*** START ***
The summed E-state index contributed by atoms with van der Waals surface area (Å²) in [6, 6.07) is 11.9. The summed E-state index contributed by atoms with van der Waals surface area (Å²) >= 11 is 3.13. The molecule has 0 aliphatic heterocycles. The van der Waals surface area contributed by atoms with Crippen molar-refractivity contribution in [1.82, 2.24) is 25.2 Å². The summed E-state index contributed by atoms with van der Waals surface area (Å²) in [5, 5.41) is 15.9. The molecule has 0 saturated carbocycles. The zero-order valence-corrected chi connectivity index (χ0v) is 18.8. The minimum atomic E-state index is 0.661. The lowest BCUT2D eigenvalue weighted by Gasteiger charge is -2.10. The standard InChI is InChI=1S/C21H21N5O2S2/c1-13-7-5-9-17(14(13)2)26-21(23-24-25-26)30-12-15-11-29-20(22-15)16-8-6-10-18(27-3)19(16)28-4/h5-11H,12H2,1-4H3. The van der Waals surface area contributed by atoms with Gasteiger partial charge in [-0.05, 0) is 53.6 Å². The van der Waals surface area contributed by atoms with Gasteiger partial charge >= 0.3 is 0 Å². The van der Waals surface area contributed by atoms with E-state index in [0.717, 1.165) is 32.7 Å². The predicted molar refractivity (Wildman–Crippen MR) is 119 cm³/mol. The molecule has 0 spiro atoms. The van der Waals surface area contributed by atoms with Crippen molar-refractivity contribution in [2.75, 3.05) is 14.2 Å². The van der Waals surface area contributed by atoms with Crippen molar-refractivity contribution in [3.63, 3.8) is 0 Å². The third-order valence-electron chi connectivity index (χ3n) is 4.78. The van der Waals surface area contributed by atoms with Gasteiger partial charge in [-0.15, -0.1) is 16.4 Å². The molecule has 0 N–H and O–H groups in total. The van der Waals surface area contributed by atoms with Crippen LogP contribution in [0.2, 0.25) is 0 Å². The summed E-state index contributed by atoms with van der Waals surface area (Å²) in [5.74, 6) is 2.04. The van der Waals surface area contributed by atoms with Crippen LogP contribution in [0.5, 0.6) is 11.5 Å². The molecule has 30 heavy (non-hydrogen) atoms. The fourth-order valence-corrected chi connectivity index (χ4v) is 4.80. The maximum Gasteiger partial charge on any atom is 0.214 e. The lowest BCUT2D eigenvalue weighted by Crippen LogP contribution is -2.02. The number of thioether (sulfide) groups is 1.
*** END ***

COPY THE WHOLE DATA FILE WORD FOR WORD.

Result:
The summed E-state index contributed by atoms with van der Waals surface area (Å²) in [6, 6.07) is 11.9. The summed E-state index contributed by atoms with van der Waals surface area (Å²) >= 11 is 3.13. The molecule has 0 aliphatic heterocycles. The van der Waals surface area contributed by atoms with Crippen molar-refractivity contribution in [1.82, 2.24) is 25.2 Å². The summed E-state index contributed by atoms with van der Waals surface area (Å²) in [5, 5.41) is 15.9. The molecule has 0 saturated carbocycles. The zero-order valence-corrected chi connectivity index (χ0v) is 18.8. The minimum atomic E-state index is 0.661. The lowest BCUT2D eigenvalue weighted by Gasteiger charge is -2.10. The standard InChI is InChI=1S/C21H21N5O2S2/c1-13-7-5-9-17(14(13)2)26-21(23-24-25-26)30-12-15-11-29-20(22-15)16-8-6-10-18(27-3)19(16)28-4/h5-11H,12H2,1-4H3. The van der Waals surface area contributed by atoms with Gasteiger partial charge in [-0.05, 0) is 53.6 Å². The van der Waals surface area contributed by atoms with Gasteiger partial charge >= 0.3 is 0 Å². The van der Waals surface area contributed by atoms with E-state index in [0.717, 1.165) is 32.7 Å². The predicted molar refractivity (Wildman–Crippen MR) is 119 cm³/mol. The molecule has 0 spiro atoms. The van der Waals surface area contributed by atoms with Crippen molar-refractivity contribution in [2.75, 3.05) is 14.2 Å². The van der Waals surface area contributed by atoms with Crippen molar-refractivity contribution in [3.63, 3.8) is 0 Å². The third-order valence-electron chi connectivity index (χ3n) is 4.78. The van der Waals surface area contributed by atoms with Gasteiger partial charge in [-0.15, -0.1) is 16.4 Å². The molecule has 0 N–H and O–H groups in total. The van der Waals surface area contributed by atoms with Crippen LogP contribution in [0.2, 0.25) is 0 Å². The summed E-state index contributed by atoms with van der Waals surface area (Å²) in [5.74, 6) is 2.04. The van der Waals surface area contributed by atoms with Crippen LogP contribution in [0.5, 0.6) is 11.5 Å². The molecule has 30 heavy (non-hydrogen) atoms. The fourth-order valence-corrected chi connectivity index (χ4v) is 4.80. The maximum Gasteiger partial charge on any atom is 0.214 e. The lowest BCUT2D eigenvalue weighted by Crippen LogP contribution is -2.02. The number of thioether (sulfide) groups is 1.